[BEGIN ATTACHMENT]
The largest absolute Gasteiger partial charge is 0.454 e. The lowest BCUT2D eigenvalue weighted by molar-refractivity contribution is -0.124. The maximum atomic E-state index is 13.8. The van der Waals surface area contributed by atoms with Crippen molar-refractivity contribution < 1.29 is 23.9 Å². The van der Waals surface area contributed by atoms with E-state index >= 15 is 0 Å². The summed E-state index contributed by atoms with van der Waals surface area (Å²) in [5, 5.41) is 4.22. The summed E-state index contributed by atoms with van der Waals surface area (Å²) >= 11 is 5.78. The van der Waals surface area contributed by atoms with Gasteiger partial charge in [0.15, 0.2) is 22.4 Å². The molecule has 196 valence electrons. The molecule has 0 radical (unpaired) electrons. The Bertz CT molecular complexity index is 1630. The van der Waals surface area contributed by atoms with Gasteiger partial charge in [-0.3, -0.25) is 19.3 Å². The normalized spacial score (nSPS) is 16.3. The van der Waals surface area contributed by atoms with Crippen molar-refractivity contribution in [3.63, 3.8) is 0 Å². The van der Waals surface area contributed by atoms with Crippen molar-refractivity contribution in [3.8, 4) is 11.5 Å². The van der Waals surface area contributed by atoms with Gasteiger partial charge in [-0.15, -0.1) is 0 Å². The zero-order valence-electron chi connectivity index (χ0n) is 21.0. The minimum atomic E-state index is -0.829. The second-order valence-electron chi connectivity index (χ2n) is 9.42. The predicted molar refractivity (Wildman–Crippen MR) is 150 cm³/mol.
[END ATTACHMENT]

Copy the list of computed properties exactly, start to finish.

The largest absolute Gasteiger partial charge is 0.454 e. The lowest BCUT2D eigenvalue weighted by molar-refractivity contribution is -0.124. The maximum atomic E-state index is 13.8. The van der Waals surface area contributed by atoms with Crippen molar-refractivity contribution < 1.29 is 23.9 Å². The van der Waals surface area contributed by atoms with E-state index >= 15 is 0 Å². The summed E-state index contributed by atoms with van der Waals surface area (Å²) in [5, 5.41) is 4.22. The summed E-state index contributed by atoms with van der Waals surface area (Å²) >= 11 is 5.78. The van der Waals surface area contributed by atoms with Gasteiger partial charge in [0.15, 0.2) is 22.4 Å². The molecule has 196 valence electrons. The molecule has 0 radical (unpaired) electrons. The Bertz CT molecular complexity index is 1630. The van der Waals surface area contributed by atoms with Gasteiger partial charge in [-0.3, -0.25) is 19.3 Å². The normalized spacial score (nSPS) is 16.3. The van der Waals surface area contributed by atoms with Crippen molar-refractivity contribution in [3.63, 3.8) is 0 Å². The van der Waals surface area contributed by atoms with Crippen molar-refractivity contribution in [3.8, 4) is 11.5 Å². The van der Waals surface area contributed by atoms with Gasteiger partial charge in [-0.15, -0.1) is 0 Å². The zero-order valence-electron chi connectivity index (χ0n) is 21.0. The minimum atomic E-state index is -0.829. The second-order valence-electron chi connectivity index (χ2n) is 9.42. The predicted molar refractivity (Wildman–Crippen MR) is 150 cm³/mol.